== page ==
Specific event details will be listed as they become available.

These programs are free to the public and no reservations are required unless otherwise noted. The Delaware Public Archives is located at 121 Martin Luther King Jr. Blvd. North in Dover, Delaware. For more information contact Tom Summers (302) 744-5047 or e-mail thomas.summers@state.de.us.

Flags on the Moon

July 4, 2015 - 1:00 p.m.
Presenter: Jack Clemons
July 20, 2015 marks the 46th anniversary of the moment when Apollo 11 astronaut Neil Armstrong stepped out onto the lunar surface to become the first human being to set foot on another world. Apollo 11 was the first of six Apollo spacecraft to land on the moon. From these six missions, a total of twelve men walked on the lunar surface. Beyond the exploration and the scientific experiments they carried out, each Apollo crew planted an American flag at their landing site. The flags are still there, perpetual monuments to the imagination, resourcefulness and determination of the human spirit. As this program will reveal, each of these flags has a story to tell.

Geographic Timelines: 18th Century Rural Genealogy

August 1, 2015 - 10:30 a.m.
Presenter: Kim Bucklaw
Effectively placing your ancestors in time and location using alternative methods can be an invaluable skill for family researchers. Join us and learn how to use timelines along with a variety of records (taxes, deeds, court records etc.) to solve family mysteries. While the subject of this workshop is best suited for those with intermediate-level experience in genealogy and basic computer skills, we welcome those of all skill levels. There will be something new and exciting to learn for everyone!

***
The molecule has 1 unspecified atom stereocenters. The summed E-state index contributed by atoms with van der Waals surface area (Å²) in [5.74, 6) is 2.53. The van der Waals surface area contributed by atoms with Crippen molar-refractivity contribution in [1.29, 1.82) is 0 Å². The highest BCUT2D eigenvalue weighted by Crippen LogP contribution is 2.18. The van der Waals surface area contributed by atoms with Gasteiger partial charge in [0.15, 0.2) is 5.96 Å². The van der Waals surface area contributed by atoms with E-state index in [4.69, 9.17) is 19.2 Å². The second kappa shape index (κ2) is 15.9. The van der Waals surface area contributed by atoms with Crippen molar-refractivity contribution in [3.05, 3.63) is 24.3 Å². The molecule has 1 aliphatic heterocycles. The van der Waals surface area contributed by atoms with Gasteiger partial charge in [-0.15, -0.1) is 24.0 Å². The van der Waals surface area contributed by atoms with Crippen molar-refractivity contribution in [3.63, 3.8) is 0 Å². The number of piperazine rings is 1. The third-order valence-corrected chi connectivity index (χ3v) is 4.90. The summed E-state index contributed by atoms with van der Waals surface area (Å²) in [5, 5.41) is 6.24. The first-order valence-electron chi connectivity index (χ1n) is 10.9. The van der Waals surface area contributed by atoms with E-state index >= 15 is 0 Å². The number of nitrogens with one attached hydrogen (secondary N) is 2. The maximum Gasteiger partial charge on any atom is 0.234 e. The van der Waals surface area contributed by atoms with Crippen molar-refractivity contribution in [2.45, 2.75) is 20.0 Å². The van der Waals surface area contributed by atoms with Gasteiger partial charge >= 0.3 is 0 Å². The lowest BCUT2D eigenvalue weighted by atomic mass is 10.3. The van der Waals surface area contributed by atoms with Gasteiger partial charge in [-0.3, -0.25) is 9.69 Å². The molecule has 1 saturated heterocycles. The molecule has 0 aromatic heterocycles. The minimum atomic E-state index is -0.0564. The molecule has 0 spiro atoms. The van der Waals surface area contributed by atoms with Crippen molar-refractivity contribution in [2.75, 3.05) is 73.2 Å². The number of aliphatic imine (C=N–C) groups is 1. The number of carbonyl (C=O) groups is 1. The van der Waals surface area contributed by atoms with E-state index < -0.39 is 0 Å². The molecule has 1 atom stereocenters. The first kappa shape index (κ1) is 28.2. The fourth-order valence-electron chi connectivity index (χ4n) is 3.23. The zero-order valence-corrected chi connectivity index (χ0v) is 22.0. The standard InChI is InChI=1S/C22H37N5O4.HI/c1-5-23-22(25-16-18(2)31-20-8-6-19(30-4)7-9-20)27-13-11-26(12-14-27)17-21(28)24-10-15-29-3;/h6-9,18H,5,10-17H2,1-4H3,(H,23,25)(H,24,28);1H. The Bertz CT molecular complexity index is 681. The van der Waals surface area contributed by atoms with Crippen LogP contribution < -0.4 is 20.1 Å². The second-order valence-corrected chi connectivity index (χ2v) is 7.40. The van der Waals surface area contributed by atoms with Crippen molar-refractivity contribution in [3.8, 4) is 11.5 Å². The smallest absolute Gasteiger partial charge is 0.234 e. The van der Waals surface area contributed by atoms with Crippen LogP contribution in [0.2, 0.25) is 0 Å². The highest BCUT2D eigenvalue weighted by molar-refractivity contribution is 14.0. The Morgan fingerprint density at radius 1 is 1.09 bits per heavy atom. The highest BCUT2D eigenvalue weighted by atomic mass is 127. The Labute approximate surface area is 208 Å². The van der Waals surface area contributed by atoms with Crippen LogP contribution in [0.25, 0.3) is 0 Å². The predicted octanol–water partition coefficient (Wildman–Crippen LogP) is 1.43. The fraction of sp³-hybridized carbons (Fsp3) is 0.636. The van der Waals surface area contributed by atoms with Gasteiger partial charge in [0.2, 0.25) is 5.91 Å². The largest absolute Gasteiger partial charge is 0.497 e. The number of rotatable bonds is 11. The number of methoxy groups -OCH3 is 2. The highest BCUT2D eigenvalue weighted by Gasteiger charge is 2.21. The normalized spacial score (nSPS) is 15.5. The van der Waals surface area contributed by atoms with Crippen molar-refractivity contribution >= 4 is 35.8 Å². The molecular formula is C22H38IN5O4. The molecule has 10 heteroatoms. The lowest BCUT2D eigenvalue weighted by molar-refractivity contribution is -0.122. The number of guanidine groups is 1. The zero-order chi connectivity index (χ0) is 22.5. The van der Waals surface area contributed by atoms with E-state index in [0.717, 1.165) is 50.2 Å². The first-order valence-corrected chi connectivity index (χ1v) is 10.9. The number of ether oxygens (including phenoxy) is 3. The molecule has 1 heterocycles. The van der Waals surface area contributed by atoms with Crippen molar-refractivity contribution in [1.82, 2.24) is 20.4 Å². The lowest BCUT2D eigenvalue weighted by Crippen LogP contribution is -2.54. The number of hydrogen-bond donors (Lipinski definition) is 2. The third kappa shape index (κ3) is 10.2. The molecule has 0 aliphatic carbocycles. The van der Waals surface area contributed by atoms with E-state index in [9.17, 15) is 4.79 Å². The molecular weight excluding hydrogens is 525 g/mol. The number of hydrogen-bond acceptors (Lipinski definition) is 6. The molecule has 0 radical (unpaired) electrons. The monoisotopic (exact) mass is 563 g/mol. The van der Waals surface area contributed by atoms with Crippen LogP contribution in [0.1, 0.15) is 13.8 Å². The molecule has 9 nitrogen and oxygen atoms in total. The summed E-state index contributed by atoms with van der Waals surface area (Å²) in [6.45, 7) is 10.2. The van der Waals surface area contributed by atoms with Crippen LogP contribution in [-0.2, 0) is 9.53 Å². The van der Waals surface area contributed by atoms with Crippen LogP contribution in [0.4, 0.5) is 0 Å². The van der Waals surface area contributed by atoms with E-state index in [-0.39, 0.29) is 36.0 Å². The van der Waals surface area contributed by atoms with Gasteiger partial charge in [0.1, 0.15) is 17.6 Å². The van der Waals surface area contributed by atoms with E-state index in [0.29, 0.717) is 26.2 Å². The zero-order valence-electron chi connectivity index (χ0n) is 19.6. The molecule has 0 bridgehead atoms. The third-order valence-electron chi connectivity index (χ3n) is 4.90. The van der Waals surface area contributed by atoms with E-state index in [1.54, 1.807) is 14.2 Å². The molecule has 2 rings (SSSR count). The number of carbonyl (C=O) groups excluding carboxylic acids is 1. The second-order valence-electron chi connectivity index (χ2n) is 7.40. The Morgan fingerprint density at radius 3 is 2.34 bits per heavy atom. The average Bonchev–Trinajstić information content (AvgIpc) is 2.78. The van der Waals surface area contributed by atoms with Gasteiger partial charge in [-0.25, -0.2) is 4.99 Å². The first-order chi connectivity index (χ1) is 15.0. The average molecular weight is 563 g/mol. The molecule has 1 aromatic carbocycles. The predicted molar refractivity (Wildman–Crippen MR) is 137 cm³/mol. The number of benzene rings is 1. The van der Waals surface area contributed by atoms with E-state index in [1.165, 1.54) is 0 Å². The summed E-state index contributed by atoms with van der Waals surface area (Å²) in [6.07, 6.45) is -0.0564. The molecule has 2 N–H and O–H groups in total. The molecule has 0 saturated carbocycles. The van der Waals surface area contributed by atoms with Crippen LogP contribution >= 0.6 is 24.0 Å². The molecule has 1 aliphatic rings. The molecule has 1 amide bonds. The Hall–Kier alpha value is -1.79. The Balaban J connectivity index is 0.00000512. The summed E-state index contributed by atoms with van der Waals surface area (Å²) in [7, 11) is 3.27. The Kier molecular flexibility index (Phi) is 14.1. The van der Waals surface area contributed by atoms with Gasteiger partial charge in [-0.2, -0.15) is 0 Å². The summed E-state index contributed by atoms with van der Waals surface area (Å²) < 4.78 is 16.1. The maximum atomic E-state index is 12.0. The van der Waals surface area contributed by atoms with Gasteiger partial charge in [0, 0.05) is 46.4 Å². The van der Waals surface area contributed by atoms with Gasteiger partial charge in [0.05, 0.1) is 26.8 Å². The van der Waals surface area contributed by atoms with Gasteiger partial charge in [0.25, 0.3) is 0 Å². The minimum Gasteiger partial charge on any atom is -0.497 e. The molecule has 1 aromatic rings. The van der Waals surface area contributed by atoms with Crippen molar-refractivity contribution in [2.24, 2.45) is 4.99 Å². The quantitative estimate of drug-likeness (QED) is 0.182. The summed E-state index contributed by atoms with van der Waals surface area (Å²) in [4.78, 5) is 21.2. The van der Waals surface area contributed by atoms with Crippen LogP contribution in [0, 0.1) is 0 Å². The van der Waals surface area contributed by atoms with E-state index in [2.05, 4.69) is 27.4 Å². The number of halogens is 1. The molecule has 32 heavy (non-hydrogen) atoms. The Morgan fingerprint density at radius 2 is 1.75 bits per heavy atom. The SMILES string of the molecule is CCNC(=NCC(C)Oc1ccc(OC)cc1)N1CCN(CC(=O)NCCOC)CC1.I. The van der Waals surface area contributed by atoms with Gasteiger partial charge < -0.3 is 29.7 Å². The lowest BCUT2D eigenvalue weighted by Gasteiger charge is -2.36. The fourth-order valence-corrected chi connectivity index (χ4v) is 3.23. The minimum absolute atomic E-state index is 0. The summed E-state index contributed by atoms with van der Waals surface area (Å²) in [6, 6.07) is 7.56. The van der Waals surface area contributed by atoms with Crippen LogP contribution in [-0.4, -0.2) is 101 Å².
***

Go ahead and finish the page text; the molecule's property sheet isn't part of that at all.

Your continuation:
James Madison and John Dickinson: Their Influence on the Early American Republic

Sept. 5, 2015 - 10:30 a.m.
Presenter: Henry J. Foresman, Jr.
This program will explore how both James Madison and John Dickinson, in their own way, helped shape the Constitution and our early republic. While James Madison is remembered as the father of our Constitution, many forget the contribution of John Dickinson, who after Madison, may have been the most learned scholar of government and politics from antiquity to the age of the American Revolution. It was Dickinson who was the strongest proponent of the notion of an upper chamber based not on population, but equality for all the states regardless of their size.